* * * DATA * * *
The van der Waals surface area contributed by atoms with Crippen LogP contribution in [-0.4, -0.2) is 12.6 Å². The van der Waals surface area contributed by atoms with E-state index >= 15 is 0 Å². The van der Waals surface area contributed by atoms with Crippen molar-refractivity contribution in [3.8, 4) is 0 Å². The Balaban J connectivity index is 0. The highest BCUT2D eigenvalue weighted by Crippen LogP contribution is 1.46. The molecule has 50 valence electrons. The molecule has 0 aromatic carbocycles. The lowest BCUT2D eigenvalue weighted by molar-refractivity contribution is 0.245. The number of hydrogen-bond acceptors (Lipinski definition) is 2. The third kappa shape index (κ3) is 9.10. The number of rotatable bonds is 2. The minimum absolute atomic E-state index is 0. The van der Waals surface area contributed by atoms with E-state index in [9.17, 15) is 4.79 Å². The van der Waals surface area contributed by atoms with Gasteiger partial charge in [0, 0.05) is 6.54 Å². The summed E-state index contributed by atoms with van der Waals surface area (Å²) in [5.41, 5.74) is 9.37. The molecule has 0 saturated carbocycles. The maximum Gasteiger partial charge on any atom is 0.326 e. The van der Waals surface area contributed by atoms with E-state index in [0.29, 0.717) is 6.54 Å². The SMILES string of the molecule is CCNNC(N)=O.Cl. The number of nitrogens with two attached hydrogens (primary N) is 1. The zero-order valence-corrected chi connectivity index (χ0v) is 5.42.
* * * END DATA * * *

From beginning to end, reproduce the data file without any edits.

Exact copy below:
The van der Waals surface area contributed by atoms with Crippen LogP contribution in [-0.4, -0.2) is 12.6 Å². The van der Waals surface area contributed by atoms with E-state index >= 15 is 0 Å². The van der Waals surface area contributed by atoms with Crippen molar-refractivity contribution in [3.8, 4) is 0 Å². The Balaban J connectivity index is 0. The highest BCUT2D eigenvalue weighted by Crippen LogP contribution is 1.46. The molecule has 50 valence electrons. The molecule has 0 aromatic carbocycles. The lowest BCUT2D eigenvalue weighted by molar-refractivity contribution is 0.245. The number of hydrogen-bond acceptors (Lipinski definition) is 2. The third kappa shape index (κ3) is 9.10. The number of rotatable bonds is 2. The minimum absolute atomic E-state index is 0. The van der Waals surface area contributed by atoms with E-state index in [9.17, 15) is 4.79 Å². The van der Waals surface area contributed by atoms with Gasteiger partial charge in [0, 0.05) is 6.54 Å². The summed E-state index contributed by atoms with van der Waals surface area (Å²) in [5.41, 5.74) is 9.37. The molecule has 0 saturated carbocycles. The maximum Gasteiger partial charge on any atom is 0.326 e. The van der Waals surface area contributed by atoms with E-state index in [0.29, 0.717) is 6.54 Å². The SMILES string of the molecule is CCNNC(N)=O.Cl. The number of nitrogens with two attached hydrogens (primary N) is 1. The zero-order valence-corrected chi connectivity index (χ0v) is 5.42.